Video of a cloud phenom

  • #1
DaveC426913
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Caught this on Youtube. At first I thought it was a camera aberration, such as a drop of water on the lens. But the effect is independent of camera movement.

Anyone know what's going on here? Is this effect something between camera and cloud, or is it really something up at the cloud level? If so, what? The text has a hypothesis by a meteorologist.

http://blogs.discovermagazine.com/b...ng-video-of-a-bizarre-twisting-dancing-cloud/
 

Answers and Replies

  • #2
wukunlin
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that was plain weird
 
  • #3
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Joel had sent the video to Walter Lyons, a meteorologist from WeatherVideoHD, who was able to identify this phenomenon. Here’s his reply:
The answer lies in this: ice crystals, especially long needles, tend to become aligned with the ambient electric field.
So what you are seeing is sunlight reflecting off ice crystal faces that are constantly being oriented by the developing electric field just above the [cumulonimbus] top. Then there is a discharge in the cloud, and the field collapses momentarily, and the crystals begin to realign again. Then this just keeps happening over and over.
Aha! I hadn’t thought of that. The outer surface of ice crystals can hold a static electric charge, similar to what happens when you rub a glass rod with a cloth, or rub a balloon on your hair and stick it to the wall. When placed in an electric field, the charges feel a force on them, and align themselves along the field. So all the ice crystals above that cloud top are aligned one way in the field. Then the field snaps (maybe due to lightning releasing the energy) and then reforms. The ice crystals change their orientation suddenly when that happens.
So why does it look like the entire shape is changing? That’s because ice crystals can act like little prisms, bending light when it passes through them (or they can act like mirrors, with light reflecting off their flat surfaces). When they float in the air you get all sorts of astounding and beautiful formations like sun dogs, halos, sun pillars, and more. These all depend on the angle between you, the Sun, and the orientation of the crystal in between.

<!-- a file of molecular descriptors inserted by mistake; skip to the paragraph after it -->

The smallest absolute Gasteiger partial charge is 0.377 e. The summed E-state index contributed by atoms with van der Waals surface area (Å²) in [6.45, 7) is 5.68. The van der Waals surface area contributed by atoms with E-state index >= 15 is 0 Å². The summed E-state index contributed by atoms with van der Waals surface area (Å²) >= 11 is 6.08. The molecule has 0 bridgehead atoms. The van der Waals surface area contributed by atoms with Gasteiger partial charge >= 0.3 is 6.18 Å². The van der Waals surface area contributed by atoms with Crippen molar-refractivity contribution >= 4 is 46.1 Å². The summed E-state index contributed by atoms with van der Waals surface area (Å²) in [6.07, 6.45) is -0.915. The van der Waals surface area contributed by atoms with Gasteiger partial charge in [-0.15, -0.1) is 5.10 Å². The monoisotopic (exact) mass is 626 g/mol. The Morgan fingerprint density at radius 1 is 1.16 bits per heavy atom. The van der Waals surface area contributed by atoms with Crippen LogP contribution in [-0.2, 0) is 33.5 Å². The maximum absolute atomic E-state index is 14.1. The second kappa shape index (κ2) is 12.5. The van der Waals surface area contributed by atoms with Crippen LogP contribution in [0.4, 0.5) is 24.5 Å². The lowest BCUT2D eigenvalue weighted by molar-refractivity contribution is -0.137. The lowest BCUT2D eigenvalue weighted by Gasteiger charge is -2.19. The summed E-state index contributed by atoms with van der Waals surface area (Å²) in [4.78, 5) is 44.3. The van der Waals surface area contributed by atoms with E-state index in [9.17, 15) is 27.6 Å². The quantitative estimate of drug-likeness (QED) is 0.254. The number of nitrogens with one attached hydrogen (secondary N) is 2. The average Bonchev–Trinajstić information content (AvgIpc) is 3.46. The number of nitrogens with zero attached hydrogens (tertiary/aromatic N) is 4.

I thought this was good.
 
  • #4
Simon Bridge
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Yeah - there's also a link to supporting examples.

It does look like water on the lens or some transparent sheet between the camera and the cloud - but the meterologists' suggestion looks good from here.
 
  • #5
light is moving not the cloud it is most likely a reflection of some thing from directly around the photographer. Maybe even a watch on their arm..The source of the light of course is not in the camera view it is off to the side were it partaly reflects off the lens.

One of the reason a good lens hood is used.
 
  • #6
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it appears the video is being taken through a peice of glass. the moving cloud is just an image behind the camera reflecting off the glass. if a cloud moved that erratically it would also cause movement in the clouds around it because of air flow.
 
  • #7
DaveC426913
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light is moving not the cloud it is most likely a reflection of some thing from directly around the photographer. Maybe even a watch on their arm..The source of the light of course is not in the camera view it is off to the side were it partaly reflects off the lens.

One of the reason a good lens hood is used.
No. As I pointed out - and you would have seen if you'd watched the whole video - the phenomenon does not move with the movement of the shot. It stays in the same spot in the sky, regardless of how much the camera moves.

That categorically rules out any phenomenon related to the camera.
 
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  • #8
DaveC426913
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it appears the video is being taken through a peice of glass. the moving cloud is just an image behind the camera reflecting off the glass.
This is the only non-genuine-phenomenon explanation I can think of. But it would require the assumption that this is a hoax.


if a cloud moved that erratically it would also cause movement in the clouds around it because of air flow.
There is no assumption that any cloud is moving.

What is moving is (ostensibly) just refracted light paths as ice crystals get reoriented.
 

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